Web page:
But if we don’t have growth, what are our choices? Wolf describes them as austerity, financial repression or inflation. Of the three, inflation is the politically easiest to enact since is does not result in an open redistribution of wealth between debts and creditors, the young and old, the rich and the poor. In sum, not an open redistribution, but a hidden one all the same.

A more cogent argument for the likelihood of high inflation is not that it is a necessary consequence of today’s policies, but rather that it is the simplest way for policy makers to deal with the overhang of public (or private) debt. In this view, distributional conflicts – between creditors and debtors or perhaps between young and old – are resolved by inflationary default on liabilities. It is easy to think of precedents for such an inflationary redistribution of wealth. What, after all, are the alternatives? Broadly speaking, they are: austerity; growth; and financial repression (reductions in interest rates, probably combined with exchange controls and other restrictions on investors). Inflation can fit quite comfortably with these alternative elements.

We can restate this: inflation provides the most painless political path when faced with excessive debt and no growth.

For this reason, I still see inflation as a significant threat, even if it has not materialised to date (and inflation, in turn, a reason for still taking gold seriously as a store of wealth). In other words, if growth doesn’t return, inflation will become an increasing threat. The critical point here is that the predominant belief within political, media and financial circles is that growth will ultimately return. This is the dominant paradigm. In King’s words:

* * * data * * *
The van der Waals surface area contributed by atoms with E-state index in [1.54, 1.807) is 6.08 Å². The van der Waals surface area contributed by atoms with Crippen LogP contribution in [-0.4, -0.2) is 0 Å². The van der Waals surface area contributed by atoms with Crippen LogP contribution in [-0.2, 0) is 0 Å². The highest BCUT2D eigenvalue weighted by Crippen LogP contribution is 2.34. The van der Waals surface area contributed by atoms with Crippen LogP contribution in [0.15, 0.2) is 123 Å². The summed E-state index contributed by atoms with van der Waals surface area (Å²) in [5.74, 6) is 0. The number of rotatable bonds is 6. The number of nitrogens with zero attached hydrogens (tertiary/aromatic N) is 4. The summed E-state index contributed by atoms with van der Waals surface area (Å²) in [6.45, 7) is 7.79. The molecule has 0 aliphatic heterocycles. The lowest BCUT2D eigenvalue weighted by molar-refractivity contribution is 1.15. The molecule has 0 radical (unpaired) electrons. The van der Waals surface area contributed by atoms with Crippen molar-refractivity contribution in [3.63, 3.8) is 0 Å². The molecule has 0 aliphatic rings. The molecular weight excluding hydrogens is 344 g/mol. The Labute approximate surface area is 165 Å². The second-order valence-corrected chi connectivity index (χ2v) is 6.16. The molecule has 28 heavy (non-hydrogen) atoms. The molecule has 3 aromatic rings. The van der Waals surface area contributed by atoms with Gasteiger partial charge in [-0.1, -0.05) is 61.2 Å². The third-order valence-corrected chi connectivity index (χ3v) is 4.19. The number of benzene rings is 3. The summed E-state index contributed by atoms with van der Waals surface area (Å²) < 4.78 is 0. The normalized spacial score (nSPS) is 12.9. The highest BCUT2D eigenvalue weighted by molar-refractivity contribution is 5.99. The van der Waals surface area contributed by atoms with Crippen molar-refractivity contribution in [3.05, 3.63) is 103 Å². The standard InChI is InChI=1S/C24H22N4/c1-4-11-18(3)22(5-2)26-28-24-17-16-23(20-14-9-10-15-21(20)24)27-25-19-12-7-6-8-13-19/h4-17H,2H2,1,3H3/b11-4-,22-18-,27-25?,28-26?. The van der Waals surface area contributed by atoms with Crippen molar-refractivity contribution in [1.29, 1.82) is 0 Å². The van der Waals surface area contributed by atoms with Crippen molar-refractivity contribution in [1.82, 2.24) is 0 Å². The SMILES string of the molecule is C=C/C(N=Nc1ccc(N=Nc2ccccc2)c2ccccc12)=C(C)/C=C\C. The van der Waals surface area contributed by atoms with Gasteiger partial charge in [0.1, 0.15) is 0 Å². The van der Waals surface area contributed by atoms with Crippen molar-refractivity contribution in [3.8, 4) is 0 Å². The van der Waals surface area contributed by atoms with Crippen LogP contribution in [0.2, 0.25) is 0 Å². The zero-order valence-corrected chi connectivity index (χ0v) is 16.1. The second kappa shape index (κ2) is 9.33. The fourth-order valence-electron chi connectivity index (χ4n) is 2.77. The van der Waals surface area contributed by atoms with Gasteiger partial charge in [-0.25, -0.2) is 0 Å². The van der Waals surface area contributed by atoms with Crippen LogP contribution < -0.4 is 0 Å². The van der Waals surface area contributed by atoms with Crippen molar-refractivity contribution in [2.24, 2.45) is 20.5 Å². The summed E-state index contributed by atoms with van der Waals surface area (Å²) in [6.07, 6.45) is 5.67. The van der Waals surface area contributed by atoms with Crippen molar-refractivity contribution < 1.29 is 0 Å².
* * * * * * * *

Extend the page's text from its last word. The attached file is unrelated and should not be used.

Of course, these (post growth scenarios) can all be readily dismissed as no more than Cassandra-like predictions of a less bountiful future. Who, after all, knows what sort of technological innovations might materialize in coming decades? Our disturbing early twenty-first century reality of continuing stagnation cannot, however, be easily ignored. Yet we haven’t even begun to think about the consequences for society of a world in which levels of activity are persistently much lower that we-all-too-casually used to assume.

From a risk perspective, we can expand on this. Advanced nations have had ten years of close to zero growth (and worse for median incomes). We can view this as a temporary or permanent phenomenon. The political and media elites, as well as the financial markets, have taken the second interpretation as given: growth is taking a respite but it will be back. Accordingly, the first interpretation is not discounted. When one outcome is full discounted and in the price, then personally I would always look at the alternative.

4 responses to “Post-Growth Political Philosophy: The Policy that Dare Not Speak Its Name

  1. Justin,

    Your concluding paragraph is confusing to me. The second interpretation in “temporary or permanent phenomenon” is “permanent”, but you suggest that the elites take that as a given, while also saying that they believe that growth will be back. Please clarify.

    On a more substantive topic- Inflation can redistribute wealth by eroding debt assets, but if middle income debtors are also seeing rapidly declining income, their purchasing power will not keep up and their living standards will fall.